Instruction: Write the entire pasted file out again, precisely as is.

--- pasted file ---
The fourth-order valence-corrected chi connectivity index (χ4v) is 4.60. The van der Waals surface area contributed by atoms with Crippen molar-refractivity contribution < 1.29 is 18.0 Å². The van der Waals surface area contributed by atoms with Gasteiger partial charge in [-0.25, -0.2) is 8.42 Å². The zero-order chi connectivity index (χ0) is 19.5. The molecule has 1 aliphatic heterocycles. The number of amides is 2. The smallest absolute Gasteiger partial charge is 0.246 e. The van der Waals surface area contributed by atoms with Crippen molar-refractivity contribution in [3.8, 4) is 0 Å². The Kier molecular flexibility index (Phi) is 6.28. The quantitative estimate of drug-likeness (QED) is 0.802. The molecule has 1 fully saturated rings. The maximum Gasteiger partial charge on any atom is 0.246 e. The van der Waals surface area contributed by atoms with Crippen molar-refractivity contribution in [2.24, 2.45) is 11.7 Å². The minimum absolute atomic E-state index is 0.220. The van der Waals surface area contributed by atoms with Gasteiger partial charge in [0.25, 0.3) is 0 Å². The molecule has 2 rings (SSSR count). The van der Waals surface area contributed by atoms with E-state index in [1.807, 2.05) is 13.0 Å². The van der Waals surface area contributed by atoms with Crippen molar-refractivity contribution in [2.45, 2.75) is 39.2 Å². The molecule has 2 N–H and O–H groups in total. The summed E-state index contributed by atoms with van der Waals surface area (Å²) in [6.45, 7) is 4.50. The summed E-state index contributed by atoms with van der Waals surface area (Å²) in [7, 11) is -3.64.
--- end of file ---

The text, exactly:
The fourth-order valence-corrected chi connectivity index (χ4v) is 4.60. The van der Waals surface area contributed by atoms with Crippen molar-refractivity contribution < 1.29 is 18.0 Å². The van der Waals surface area contributed by atoms with Gasteiger partial charge in [-0.25, -0.2) is 8.42 Å². The zero-order chi connectivity index (χ0) is 19.5. The molecule has 1 aliphatic heterocycles. The number of amides is 2. The smallest absolute Gasteiger partial charge is 0.246 e. The van der Waals surface area contributed by atoms with Crippen molar-refractivity contribution in [3.8, 4) is 0 Å². The Kier molecular flexibility index (Phi) is 6.28. The quantitative estimate of drug-likeness (QED) is 0.802. The molecule has 1 fully saturated rings. The maximum Gasteiger partial charge on any atom is 0.246 e. The van der Waals surface area contributed by atoms with Crippen molar-refractivity contribution in [2.24, 2.45) is 11.7 Å². The minimum absolute atomic E-state index is 0.220. The van der Waals surface area contributed by atoms with Gasteiger partial charge in [0.25, 0.3) is 0 Å². The molecule has 2 rings (SSSR count). The van der Waals surface area contributed by atoms with E-state index in [1.807, 2.05) is 13.0 Å². The van der Waals surface area contributed by atoms with Crippen molar-refractivity contribution in [2.45, 2.75) is 39.2 Å². The molecule has 2 N–H and O–H groups in total. The summed E-state index contributed by atoms with van der Waals surface area (Å²) in [6.45, 7) is 4.50. The summed E-state index contributed by atoms with van der Waals surface area (Å²) in [7, 11) is -3.64.